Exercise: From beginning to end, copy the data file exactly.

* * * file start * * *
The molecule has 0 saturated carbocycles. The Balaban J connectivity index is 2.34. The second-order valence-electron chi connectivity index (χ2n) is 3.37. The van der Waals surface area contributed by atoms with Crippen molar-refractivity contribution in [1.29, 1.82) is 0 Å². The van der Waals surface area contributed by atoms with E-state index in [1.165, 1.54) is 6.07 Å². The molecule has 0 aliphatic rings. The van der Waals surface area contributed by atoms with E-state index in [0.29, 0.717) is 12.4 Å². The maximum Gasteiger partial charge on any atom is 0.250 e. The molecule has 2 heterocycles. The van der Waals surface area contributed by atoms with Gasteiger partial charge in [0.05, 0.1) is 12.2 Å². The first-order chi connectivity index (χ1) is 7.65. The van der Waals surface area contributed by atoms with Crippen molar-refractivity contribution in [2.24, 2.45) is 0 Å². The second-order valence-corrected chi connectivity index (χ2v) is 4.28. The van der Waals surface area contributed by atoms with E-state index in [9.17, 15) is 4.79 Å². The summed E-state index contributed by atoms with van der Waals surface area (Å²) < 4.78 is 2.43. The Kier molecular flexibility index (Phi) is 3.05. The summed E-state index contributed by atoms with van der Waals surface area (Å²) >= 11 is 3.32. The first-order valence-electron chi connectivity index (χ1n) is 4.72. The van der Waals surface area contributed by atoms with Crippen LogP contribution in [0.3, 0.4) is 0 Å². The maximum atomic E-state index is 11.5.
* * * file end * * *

The molecule has 0 saturated carbocycles. The Balaban J connectivity index is 2.34. The second-order valence-electron chi connectivity index (χ2n) is 3.37. The van der Waals surface area contributed by atoms with Crippen molar-refractivity contribution in [1.29, 1.82) is 0 Å². The van der Waals surface area contributed by atoms with E-state index in [1.165, 1.54) is 6.07 Å². The molecule has 0 aliphatic rings. The van der Waals surface area contributed by atoms with E-state index in [0.29, 0.717) is 12.4 Å². The maximum Gasteiger partial charge on any atom is 0.250 e. The molecule has 2 heterocycles. The van der Waals surface area contributed by atoms with Gasteiger partial charge in [0.05, 0.1) is 12.2 Å². The first-order chi connectivity index (χ1) is 7.65. The van der Waals surface area contributed by atoms with Crippen molar-refractivity contribution in [2.24, 2.45) is 0 Å². The second-order valence-corrected chi connectivity index (χ2v) is 4.28. The van der Waals surface area contributed by atoms with E-state index in [9.17, 15) is 4.79 Å². The summed E-state index contributed by atoms with van der Waals surface area (Å²) < 4.78 is 2.43. The Kier molecular flexibility index (Phi) is 3.05. The summed E-state index contributed by atoms with van der Waals surface area (Å²) >= 11 is 3.32. The first-order valence-electron chi connectivity index (χ1n) is 4.72. The van der Waals surface area contributed by atoms with Crippen LogP contribution in [0.3, 0.4) is 0 Å². The maximum atomic E-state index is 11.5.